Grace is a new restaurant at 503 College Street – where Xacutti used to be. It’s billed as “modern farmhouse”, and we discussed what that might mean – the look is light wood, if that helps, but the cuisine is hip urban. A party of us had plenty of food and lots of fun – the restaurant has only been open a week and seems to have caught the attention of young professional types. There were lots of stylish people to look at, and there was an excellent atmosphere of eating, drinking, flirting, and ogling.

The food is a somewhat mixed experience. Take the halibut poached in olive oil:

The technique is very effective, since the fish is treated delicately at a relatively low temperature and comes out tender and moist. But the leaves on top did nothing for the dish: it's hard to get them on to the same forkful as the fish, and so they came into my mouth separately. The point of constructed dishes of this sort is that each mouthful should offer you a mixture of textures and flavours -- appearance should be secondary; this isn't El Bulli after all. That didn't happen. I regret to say that the pink stuff underneath was grapefruit. Now, whose idea was that?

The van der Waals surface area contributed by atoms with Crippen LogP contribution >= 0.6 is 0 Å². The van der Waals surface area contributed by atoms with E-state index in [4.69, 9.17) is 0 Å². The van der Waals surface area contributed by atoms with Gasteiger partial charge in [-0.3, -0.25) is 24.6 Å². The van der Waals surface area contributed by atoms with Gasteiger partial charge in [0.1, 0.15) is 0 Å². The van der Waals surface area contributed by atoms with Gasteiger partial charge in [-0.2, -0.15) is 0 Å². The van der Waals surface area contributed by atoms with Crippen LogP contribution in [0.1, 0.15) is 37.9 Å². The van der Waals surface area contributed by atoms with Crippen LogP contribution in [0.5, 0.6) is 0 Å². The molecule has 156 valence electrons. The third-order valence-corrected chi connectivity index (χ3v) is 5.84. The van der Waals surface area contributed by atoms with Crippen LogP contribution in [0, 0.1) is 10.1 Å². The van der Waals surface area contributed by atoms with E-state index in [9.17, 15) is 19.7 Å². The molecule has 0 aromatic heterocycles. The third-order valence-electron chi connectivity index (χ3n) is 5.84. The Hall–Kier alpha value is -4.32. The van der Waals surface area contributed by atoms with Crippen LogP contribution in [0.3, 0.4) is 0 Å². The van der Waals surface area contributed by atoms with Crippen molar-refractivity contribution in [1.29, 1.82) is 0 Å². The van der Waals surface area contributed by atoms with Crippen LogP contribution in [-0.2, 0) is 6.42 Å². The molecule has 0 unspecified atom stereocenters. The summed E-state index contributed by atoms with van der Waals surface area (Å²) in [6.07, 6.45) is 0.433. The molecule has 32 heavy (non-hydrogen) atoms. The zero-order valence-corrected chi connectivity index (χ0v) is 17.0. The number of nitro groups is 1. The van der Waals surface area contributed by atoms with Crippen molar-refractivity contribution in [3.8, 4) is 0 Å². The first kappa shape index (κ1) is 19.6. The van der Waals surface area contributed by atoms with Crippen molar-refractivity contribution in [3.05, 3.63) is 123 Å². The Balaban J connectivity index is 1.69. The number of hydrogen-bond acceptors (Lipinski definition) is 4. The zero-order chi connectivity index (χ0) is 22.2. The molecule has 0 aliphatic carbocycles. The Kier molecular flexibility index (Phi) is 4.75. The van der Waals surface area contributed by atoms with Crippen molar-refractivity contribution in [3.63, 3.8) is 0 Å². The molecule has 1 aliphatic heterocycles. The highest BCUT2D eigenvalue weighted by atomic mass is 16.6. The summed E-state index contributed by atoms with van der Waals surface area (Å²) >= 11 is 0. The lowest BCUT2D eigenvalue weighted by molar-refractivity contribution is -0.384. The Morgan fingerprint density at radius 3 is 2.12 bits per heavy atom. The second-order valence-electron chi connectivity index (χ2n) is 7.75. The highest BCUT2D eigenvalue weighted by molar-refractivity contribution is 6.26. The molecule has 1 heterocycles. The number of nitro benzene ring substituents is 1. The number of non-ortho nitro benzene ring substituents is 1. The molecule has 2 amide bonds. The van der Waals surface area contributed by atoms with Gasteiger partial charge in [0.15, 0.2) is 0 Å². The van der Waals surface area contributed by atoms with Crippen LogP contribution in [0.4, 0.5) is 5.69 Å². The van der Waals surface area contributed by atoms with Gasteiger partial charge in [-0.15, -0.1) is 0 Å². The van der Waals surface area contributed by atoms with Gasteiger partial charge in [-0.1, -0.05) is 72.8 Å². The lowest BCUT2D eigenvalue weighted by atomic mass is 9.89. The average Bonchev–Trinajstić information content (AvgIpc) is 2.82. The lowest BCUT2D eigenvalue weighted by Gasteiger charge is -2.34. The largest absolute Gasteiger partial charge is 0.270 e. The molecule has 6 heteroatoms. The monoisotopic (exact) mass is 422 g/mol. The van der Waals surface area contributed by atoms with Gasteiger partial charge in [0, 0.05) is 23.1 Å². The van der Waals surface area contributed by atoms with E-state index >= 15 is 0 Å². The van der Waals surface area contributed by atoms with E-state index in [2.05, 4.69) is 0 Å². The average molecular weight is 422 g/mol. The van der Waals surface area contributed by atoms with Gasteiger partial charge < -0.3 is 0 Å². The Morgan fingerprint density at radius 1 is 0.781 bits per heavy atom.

There are other glitches: corn soup with crab fritters sounds like a fantastic appetizer -- but the fritters were doughy and didn't have any crunch; there was a pleasantly presented potato salad -- but the potatoes were overcooked and mealy. However, the scallops you see on the right below were perfect: a little crust on perfectly tender and sweet meat.

This is a fun place, and our party of five had a very good time, starting from the wine, the friendly service from good-looking waitstaff (though the kitchen was somewhat overwhelmed by the sudden influx of many hearty eaters at about 8 pm), and the atmosphere -- I am sure they will get their act together.

Friday, May 9, 2008

The crystal and the horse